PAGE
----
Research Document - 2016/002
Fish swimming performance database and analyses
By Katopodis, C. and Gervais, R.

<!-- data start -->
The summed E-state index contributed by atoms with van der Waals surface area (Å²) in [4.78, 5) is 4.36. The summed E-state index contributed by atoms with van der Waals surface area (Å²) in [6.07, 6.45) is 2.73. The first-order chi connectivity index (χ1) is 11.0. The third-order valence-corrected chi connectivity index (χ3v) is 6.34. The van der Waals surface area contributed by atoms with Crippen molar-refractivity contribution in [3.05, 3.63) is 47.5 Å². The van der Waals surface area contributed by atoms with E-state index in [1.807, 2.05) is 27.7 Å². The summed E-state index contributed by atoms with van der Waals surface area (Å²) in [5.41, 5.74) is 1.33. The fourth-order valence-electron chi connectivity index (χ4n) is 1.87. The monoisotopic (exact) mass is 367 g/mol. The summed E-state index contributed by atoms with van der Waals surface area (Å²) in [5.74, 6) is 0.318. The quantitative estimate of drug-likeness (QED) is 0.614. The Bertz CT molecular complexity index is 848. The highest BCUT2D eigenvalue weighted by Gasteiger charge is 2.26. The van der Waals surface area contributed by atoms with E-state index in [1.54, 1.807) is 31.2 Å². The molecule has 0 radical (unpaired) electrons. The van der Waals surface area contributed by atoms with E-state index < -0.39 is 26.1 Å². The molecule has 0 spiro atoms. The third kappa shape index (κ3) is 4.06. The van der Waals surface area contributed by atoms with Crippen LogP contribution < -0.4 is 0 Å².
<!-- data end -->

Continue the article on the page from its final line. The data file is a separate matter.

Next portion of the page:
Fish speed and stamina, locomotion and the mechanics of fish swimming, are important to the development and design of passage, exclusion, and guidance systems for fish. Such systems include fishways, fish bypasses, and culverts to assist fish to move upstream or downstream of obstructions; fish screens, fish louvers, and bar racks to exclude fish from harmful environments; fish barriers to exclude invasive species. Swimming speeds and endurance vary with species and body morphology, fish length, water temperature and other variables. Fish swimming speeds are classified as burst, prolonged, or sustained. Data on fish swimming performance are collected from swim tests conducted in swim tunnels or respirometers (also known as swim chambers or stamina tunnels). Field studies with culverts to determine whether fish are able to navigate in upstream migrations have provided data on water velocities and passable culvert lengths. More recently data from volitional fish tests in open channels (flumes or raceways) have been collected. Studies on fish swimming performance and data availability have been increasing. Significant gains in knowledge and better understanding of fish biomechanics have been made. This report presents and summarizes an extensive data base on fish swimming performance generated from the literature. This effort utilized data from a large number of studies since 1990 when the first and much smaller database was produced. Extensive data scrutiny and analyses of the available data were performed. Large variability in swimming performance is indicated. Fatigue curves or fish speed-time regressions were developed for individual species. There are insufficient data for many species and significant regressions are not available for these fish. Dimensionless variables allowed more global data analyses for groups of species and the ability to use limited data sets. Significant speed-time regressions (fatigue curves) were developed for six fish groups: Catfish and Sunfish; Eel; Herring (Clupeidae); Pike; Salmon and Walleye; and Sturgeon. The large variability in the data is reflected in these curves. Swim distance – water velocity curves were derived from each of the groups. Derived swim distance estimates were in good agreement with available swim distance data. Ranges of swim distance estimates allow the level of protection needed for a particular fish population to be considered in specific projects.
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